Ensuring Electric Grid Supply Chain Security: A Matter of National Importance

By Rick Mroz, former president, NJ Board of Public Utilities

As federal agencies, the electric utility industry and its myriad suppliers and vendors work to ascertain the full breadth and scope of the Trump Administration’s May 1, 2020, Executive Order (EO) 13920, Securing the United States Bulk-Power System, a thought-provoking white paper on the subject has emerged from a former senior Department of Defense official.

Dr. Paul Stockton, former Assistant Secretary of Defense for Homeland Defense and Americas’ Security Affairs and an expert on cybersecurity and infrastructure resilience issues, quietly published the white paper on September 2 on the Idaho National Laboratory website, outlining in detail a series of steps for securing the U.S. electric grid from attacks originating in the bulk power system (BPS) supply chain.

As Protect Our Power has been pointing out more than two years, it is no secret that the supply chain that feeds hardware, critical equipment and cyber assets into our electric grid has become global in nature, and highly vulnerable to inappropriate infiltration. Indeed, as detailed in the latest report Ridge Global/Protect Our Power, gaps in the overall supply chain system “present a clear and present danger to our national security.”

And while making continuous improvements and upgrades to the electric grid is critical — electricity is the lifeblood of our economy — we cannot make such improvements with hardware or software that is purposely designed to malfunction at some point or, worse, can be remotely activated by a foreign agent after installation to damage or destroy vital equipment or systems.

The challenge with today’s supply chain – across manufacturers, vendors, and system integrators alike – is that there are no protocols that oversee or guarantee that the hardware or software they provide to utility companies is secure and free from hidden threats. Preventing such threats is a mammoth task that spans industries and activities, from manufacturing and shipping to installation and maintenance, across the globe.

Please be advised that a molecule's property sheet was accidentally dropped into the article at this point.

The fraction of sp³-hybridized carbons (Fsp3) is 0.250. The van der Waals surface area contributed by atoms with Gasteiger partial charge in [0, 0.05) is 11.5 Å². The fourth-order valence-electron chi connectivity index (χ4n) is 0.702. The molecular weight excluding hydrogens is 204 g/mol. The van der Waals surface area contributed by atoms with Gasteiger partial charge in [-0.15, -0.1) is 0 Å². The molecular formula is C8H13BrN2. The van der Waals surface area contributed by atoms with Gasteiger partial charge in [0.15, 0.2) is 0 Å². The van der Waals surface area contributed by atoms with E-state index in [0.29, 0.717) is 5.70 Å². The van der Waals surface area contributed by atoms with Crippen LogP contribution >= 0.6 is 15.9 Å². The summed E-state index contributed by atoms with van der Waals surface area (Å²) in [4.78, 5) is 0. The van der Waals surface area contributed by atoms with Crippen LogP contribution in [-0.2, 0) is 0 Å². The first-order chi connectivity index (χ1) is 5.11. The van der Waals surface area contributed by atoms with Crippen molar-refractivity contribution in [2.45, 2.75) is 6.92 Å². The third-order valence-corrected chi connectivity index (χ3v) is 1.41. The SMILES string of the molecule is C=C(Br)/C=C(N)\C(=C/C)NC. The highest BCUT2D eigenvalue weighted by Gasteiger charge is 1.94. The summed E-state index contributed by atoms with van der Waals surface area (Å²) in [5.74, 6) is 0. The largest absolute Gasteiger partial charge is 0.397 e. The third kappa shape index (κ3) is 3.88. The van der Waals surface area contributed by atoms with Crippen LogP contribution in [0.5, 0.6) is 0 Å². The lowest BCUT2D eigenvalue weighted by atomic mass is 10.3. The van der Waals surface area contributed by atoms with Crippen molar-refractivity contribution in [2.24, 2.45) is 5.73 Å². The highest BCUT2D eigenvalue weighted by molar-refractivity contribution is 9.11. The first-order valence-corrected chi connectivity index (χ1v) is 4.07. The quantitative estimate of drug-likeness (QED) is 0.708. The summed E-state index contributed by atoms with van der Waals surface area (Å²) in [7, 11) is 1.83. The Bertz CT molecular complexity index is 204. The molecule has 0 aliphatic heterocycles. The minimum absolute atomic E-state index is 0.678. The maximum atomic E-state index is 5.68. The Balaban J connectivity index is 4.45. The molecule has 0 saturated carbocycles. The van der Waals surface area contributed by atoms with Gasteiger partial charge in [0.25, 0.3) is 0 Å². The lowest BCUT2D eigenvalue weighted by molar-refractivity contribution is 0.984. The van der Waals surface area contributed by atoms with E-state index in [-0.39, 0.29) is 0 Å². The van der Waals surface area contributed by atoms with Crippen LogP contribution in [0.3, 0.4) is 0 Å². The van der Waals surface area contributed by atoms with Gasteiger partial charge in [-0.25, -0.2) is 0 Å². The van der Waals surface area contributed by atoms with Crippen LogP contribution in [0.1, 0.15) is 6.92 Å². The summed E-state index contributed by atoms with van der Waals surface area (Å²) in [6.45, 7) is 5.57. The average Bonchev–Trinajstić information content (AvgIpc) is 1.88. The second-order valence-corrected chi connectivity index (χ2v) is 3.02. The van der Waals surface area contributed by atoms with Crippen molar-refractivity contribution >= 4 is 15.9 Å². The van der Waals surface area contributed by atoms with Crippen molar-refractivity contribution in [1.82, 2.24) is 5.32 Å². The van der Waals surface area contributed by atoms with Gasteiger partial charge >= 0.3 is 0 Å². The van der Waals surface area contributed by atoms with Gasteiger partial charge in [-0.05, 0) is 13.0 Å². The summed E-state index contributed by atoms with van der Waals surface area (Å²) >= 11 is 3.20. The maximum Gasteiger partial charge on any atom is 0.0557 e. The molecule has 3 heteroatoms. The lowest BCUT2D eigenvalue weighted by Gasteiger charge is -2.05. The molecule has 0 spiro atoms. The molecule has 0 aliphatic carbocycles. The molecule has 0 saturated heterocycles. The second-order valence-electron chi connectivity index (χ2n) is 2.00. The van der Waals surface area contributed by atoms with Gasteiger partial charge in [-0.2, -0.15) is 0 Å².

Stockton, now managing director at Sonecon, a Washington, D.C.-based economics and security analysis firm, addresses this challenge head-on, noting that while the Department of Energy is the lead agency implementing the EO, numerous other agencies and organizations are also  identified in the EO as playing key BPS security roles.

A main challenge, according to Stockton, is that “No organizational framework exists to coordinate DOE’s implementation efforts with these diverse stakeholders and help them achieve unity of effort.”

To address this, Stockton proposes “building on collaborative arrangements already established by the Electricity Subsector Coordinating Council (ESCC), the North American Transmission Forum (NATF), and other organizations noted in this report, DOE and its partners should create an organizational framework to lead and coordinate EO implementation activities for many years to come.”

He then lays out three areas of focus for disrupting the use of the BPS supply chain as a weapon — understanding the goals of a BPS attack; understanding the implications of compromised equipment in the BPS; and, developing effective countermeasures — and identifies four “opportunities for progress” in making the grid less vulnerable to supply-chain based attacks.

Over the next several blogs, Protect Our Power will examine each of these four “opportunities for progress,” and we will also be working with Ridge Global on development of recommended cybersecurity frameworks for both the U.S. bulk power and electric distribution systems, to provide recommendations to the current DOE rulemaking process on supply chain cybersecurity, and to elicit opinions on an eventual certification process for equipment moving through the electric grid supply chain.

Dr. Stockton’s white paper represents an important step forward in addressing a key electric grid vulnerability — supply chain integrity and security — and Protect our Power encourages readers to review the document and stay tuned here for further developments and viewpoints on this critical issue.

Rick Mroz

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